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Trends in Lipid-Lowering Prescriptions: Increasing Use of Guideline-Concordant Pharmacotherapies, U.S., 2017‒2022

  • Ahlia Sekkarie
    Correspondence
    Address correspondence to: Ahlia Sekkarie, PhD, MPH, Division for Heart Disease and Stroke Prevention, National Center for Chronic Disease Prevention and Health Promotion, Centers for Disease Control and Prevention, 4770 Buford Highway Northeast, S107-1, Atlanta GA, 30341.
    Affiliations
    Division for Heart Disease and Stroke Prevention, National Center for Chronic Disease Prevention and Health Promotion, Centers for Disease Control and Prevention, Atlanta, Georgia

    Epidemic Intelligence Service, Centers for Disease Control and Prevention, Atlanta, Georgia
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  • Soyoun Park
    Affiliations
    Division for Heart Disease and Stroke Prevention, National Center for Chronic Disease Prevention and Health Promotion, Centers for Disease Control and Prevention, Atlanta, Georgia
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  • Nicole L. Therrien
    Affiliations
    Division for Heart Disease and Stroke Prevention, National Center for Chronic Disease Prevention and Health Promotion, Centers for Disease Control and Prevention, Atlanta, Georgia
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  • Sandra L. Jackson
    Affiliations
    Division for Heart Disease and Stroke Prevention, National Center for Chronic Disease Prevention and Health Promotion, Centers for Disease Control and Prevention, Atlanta, Georgia
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  • Rebecca C. Woodruff
    Affiliations
    Division for Heart Disease and Stroke Prevention, National Center for Chronic Disease Prevention and Health Promotion, Centers for Disease Control and Prevention, Atlanta, Georgia
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  • Sharon Attipoe-Dorcoo
    Affiliations
    Division for Nutrition, Physical Activity, and Obesity, National Center for Chronic Disease Prevention and Health Promotion, Centers for Disease Control and Prevention, Atlanta, Georgia
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  • Peter K. Yang
    Affiliations
    Gillings School of Global Public Health, University of North Carolina, Chapel Hill, North Carolina
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  • Laurence Sperling
    Affiliations
    Division for Heart Disease and Stroke Prevention, National Center for Chronic Disease Prevention and Health Promotion, Centers for Disease Control and Prevention, Atlanta, Georgia
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  • Fleetwood Loustalot
    Affiliations
    Division for Heart Disease and Stroke Prevention, National Center for Chronic Disease Prevention and Health Promotion, Centers for Disease Control and Prevention, Atlanta, Georgia

    United States Public Health Service Commissioned Corps, Rockville, Maryland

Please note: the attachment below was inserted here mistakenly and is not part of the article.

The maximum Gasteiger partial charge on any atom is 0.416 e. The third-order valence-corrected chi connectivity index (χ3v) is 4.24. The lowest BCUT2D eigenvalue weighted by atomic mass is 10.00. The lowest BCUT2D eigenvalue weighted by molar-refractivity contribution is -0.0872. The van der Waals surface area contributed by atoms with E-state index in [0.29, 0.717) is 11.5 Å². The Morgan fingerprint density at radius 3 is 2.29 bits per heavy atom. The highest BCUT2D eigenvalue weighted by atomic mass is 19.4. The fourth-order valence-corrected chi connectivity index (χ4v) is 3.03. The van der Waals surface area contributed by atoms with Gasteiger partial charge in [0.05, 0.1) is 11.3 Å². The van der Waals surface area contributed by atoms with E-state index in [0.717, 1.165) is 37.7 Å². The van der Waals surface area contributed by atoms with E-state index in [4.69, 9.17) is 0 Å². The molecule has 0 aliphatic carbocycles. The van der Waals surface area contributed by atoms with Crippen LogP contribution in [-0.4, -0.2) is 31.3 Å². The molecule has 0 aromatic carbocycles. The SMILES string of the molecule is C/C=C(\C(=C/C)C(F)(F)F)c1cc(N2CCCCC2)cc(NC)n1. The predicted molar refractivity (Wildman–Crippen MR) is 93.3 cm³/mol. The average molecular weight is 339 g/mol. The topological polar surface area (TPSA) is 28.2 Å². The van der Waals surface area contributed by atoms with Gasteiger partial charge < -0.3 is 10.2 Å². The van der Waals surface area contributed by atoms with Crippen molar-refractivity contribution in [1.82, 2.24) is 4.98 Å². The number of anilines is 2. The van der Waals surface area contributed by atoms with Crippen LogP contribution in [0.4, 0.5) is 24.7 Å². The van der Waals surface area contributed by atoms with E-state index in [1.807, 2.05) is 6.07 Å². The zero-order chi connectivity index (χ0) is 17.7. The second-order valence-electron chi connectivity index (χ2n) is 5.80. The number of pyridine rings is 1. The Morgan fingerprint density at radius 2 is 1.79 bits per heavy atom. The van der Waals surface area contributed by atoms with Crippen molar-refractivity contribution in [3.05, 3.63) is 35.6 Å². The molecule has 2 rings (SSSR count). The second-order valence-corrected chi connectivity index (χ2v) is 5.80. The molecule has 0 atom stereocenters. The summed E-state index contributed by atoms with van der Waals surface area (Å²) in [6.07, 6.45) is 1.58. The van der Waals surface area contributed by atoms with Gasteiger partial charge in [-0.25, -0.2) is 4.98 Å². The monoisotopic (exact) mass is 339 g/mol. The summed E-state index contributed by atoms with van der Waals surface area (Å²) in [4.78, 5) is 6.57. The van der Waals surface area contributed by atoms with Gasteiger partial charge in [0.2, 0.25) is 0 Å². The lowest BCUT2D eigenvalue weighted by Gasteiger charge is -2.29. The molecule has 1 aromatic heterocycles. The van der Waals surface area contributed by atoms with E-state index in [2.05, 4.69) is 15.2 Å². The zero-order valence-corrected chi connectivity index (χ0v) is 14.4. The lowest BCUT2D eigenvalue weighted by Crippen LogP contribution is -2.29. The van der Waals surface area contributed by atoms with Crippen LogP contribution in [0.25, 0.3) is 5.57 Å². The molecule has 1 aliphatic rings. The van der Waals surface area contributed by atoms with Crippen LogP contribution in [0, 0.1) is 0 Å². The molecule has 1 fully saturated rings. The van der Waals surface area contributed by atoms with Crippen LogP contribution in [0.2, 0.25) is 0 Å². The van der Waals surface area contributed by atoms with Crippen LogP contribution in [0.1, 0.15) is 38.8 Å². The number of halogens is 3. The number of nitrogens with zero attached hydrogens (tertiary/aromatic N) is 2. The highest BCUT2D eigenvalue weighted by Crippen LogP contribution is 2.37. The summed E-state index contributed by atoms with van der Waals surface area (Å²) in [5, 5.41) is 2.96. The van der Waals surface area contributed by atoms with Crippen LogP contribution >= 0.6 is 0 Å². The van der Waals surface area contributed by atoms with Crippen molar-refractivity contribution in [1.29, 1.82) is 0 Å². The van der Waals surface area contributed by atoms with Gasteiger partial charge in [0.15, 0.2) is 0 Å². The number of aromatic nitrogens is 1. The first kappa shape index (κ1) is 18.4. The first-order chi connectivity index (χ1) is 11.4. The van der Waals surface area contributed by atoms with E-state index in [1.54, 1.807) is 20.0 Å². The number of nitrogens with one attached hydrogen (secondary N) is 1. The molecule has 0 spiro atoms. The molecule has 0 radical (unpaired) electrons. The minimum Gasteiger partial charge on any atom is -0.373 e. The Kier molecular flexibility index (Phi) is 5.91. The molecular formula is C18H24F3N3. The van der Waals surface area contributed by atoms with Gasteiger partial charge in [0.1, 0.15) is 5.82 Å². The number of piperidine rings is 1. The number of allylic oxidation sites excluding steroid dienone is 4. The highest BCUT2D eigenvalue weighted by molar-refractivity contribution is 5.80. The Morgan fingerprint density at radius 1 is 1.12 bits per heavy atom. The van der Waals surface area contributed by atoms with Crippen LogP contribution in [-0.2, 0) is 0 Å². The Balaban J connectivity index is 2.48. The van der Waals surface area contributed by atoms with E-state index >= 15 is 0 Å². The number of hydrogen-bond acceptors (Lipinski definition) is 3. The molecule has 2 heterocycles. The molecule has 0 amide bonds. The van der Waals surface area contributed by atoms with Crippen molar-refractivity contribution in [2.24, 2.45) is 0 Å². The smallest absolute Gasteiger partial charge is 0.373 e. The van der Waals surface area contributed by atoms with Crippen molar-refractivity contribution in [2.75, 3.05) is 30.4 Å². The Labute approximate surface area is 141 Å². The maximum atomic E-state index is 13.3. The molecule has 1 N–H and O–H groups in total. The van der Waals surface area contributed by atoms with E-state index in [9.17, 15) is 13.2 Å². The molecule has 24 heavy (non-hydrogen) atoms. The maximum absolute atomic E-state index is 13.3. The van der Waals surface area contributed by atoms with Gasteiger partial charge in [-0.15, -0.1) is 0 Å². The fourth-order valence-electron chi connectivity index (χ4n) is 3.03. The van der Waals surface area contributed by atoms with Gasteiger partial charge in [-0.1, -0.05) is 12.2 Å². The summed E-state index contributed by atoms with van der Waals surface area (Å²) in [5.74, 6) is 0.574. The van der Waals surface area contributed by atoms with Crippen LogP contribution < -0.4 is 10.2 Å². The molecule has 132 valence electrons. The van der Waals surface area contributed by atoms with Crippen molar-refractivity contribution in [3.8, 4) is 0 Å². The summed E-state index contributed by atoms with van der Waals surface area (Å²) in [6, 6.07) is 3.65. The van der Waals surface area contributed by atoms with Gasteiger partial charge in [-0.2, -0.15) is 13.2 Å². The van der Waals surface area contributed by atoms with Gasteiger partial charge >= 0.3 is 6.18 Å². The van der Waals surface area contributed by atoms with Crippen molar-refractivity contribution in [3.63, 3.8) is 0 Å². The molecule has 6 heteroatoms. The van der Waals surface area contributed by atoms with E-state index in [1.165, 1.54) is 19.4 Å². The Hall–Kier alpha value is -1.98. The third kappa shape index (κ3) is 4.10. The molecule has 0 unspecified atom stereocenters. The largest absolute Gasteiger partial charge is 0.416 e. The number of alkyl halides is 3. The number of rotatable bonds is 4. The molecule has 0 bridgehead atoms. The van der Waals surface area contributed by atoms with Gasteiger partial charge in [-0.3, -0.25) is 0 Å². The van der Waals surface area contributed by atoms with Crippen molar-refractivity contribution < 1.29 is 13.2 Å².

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  • Angela M. Thompson-Paul
    Affiliations
    Division for Heart Disease and Stroke Prevention, National Center for Chronic Disease Prevention and Health Promotion, Centers for Disease Control and Prevention, Atlanta, Georgia

    United States Public Health Service Commissioned Corps, Rockville, Maryland
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Published:December 01, 2022DOI:https://doi.org/10.1016/j.amepre.2022.10.010

      Introduction

      Almost one third of U.S. adults have elevated low-density lipoprotein cholesterol, increasing their risk of atherosclerotic cardiovascular disease. The 2018 American College of Cardiology/American Heart Association Multisociety Cholesterol Management Guideline recommends maximally tolerated statin for those at increased atherosclerotic cardiovascular disease risk and add-on therapies (ezetimibe and PCSK9 inhibitors) in those at very high risk and low-density lipoprotein cholesterol ≥70 mg/dL. Prescription fill trends are unknown.

      Methods

      Using national outpatient retail prescription data from the first quarter of 2017 to the first quarter of 2022, authors determined counts of patients who filled low-, moderate-, or high-intensity statins alone and with add-on therapies. The overall percentage change and joinpoint regression were used to assess trends. Analyses were conducted in March 2022–May 2022.

      Results

      During the first quarter of 2017 to the first quarter of 2022, patients filling a statin increased by 25.0%, with the greatest increase in high-intensity statins (64.1%, range=6.6–10.9 million). Low-intensity statins decreased by 29.2% (range=3.3–2.4 million). Concurrent fills of high-intensity statin and ezetimibe rose by 210% to 579,012 patients by the first quarter of 2022, with an increase in slope by the first quarter of 2019 for all statin intensities (p<0.01). Concurrent fills of a statin and PCSK9 inhibitor increased to 2,629, 16,169, and 28,651 by the first quarter of 2022 for low-, moderate-, and high-intensity statins, respectively. For patients on all statin intensities and PCSK9 inhibitor, there were statistically significant increases in slope in the second quarter of 2019 and decreases in the first quarter of 2020.

      Conclusions

      Patients filling moderate- and high-intensity statins and add-on ezetimibe and PCSK9 inhibitors have increased, indicating uptake of guideline-concordant lipid-lowering therapies. Improvements in the initiation and continuity of these therapies are important for atherosclerotic cardiovascular disease prevention.
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